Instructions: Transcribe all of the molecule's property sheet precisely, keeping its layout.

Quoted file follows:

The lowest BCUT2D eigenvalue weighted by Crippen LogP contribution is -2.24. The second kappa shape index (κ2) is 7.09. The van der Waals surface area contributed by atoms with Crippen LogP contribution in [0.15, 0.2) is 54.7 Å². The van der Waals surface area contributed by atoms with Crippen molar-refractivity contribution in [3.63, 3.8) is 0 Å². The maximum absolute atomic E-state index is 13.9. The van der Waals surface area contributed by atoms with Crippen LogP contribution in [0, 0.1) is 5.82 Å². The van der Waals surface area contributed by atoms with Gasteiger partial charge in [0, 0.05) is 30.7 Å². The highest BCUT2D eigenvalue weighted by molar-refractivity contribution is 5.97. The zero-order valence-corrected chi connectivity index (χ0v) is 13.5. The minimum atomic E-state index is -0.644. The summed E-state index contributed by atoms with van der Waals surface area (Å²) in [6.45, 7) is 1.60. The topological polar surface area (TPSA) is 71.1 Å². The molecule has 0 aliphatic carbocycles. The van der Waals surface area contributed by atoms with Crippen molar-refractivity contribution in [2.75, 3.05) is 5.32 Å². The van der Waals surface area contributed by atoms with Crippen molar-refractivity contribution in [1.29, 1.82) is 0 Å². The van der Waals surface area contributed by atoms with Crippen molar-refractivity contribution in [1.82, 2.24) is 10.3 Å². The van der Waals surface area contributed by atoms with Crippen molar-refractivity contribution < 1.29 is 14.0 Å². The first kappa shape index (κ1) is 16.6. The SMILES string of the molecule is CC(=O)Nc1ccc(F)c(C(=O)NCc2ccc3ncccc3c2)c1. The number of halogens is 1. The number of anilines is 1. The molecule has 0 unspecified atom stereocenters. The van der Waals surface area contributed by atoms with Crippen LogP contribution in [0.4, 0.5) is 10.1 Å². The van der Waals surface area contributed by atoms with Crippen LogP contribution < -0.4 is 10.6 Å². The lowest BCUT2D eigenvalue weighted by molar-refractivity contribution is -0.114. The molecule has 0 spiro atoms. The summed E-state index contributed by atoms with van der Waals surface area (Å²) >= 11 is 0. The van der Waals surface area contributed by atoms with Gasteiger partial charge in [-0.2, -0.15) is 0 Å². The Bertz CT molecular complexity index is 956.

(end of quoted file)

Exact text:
The lowest BCUT2D eigenvalue weighted by Crippen LogP contribution is -2.24. The second kappa shape index (κ2) is 7.09. The van der Waals surface area contributed by atoms with Crippen LogP contribution in [0.15, 0.2) is 54.7 Å². The van der Waals surface area contributed by atoms with Crippen molar-refractivity contribution in [3.63, 3.8) is 0 Å². The maximum absolute atomic E-state index is 13.9. The van der Waals surface area contributed by atoms with Crippen LogP contribution in [0, 0.1) is 5.82 Å². The van der Waals surface area contributed by atoms with Gasteiger partial charge in [0, 0.05) is 30.7 Å². The highest BCUT2D eigenvalue weighted by molar-refractivity contribution is 5.97. The zero-order valence-corrected chi connectivity index (χ0v) is 13.5. The minimum atomic E-state index is -0.644. The summed E-state index contributed by atoms with van der Waals surface area (Å²) in [6.45, 7) is 1.60. The topological polar surface area (TPSA) is 71.1 Å². The molecule has 0 aliphatic carbocycles. The van der Waals surface area contributed by atoms with Crippen molar-refractivity contribution in [2.75, 3.05) is 5.32 Å². The van der Waals surface area contributed by atoms with Crippen molar-refractivity contribution in [1.29, 1.82) is 0 Å². The van der Waals surface area contributed by atoms with Crippen molar-refractivity contribution in [1.82, 2.24) is 10.3 Å². The van der Waals surface area contributed by atoms with Crippen molar-refractivity contribution < 1.29 is 14.0 Å². The first kappa shape index (κ1) is 16.6. The SMILES string of the molecule is CC(=O)Nc1ccc(F)c(C(=O)NCc2ccc3ncccc3c2)c1. The number of halogens is 1. The number of anilines is 1. The molecule has 0 unspecified atom stereocenters. The van der Waals surface area contributed by atoms with Crippen LogP contribution in [0.4, 0.5) is 10.1 Å². The van der Waals surface area contributed by atoms with Crippen LogP contribution < -0.4 is 10.6 Å². The lowest BCUT2D eigenvalue weighted by molar-refractivity contribution is -0.114. The molecule has 0 spiro atoms. The summed E-state index contributed by atoms with van der Waals surface area (Å²) >= 11 is 0. The van der Waals surface area contributed by atoms with Gasteiger partial charge in [-0.2, -0.15) is 0 Å². The Bertz CT molecular complexity index is 956.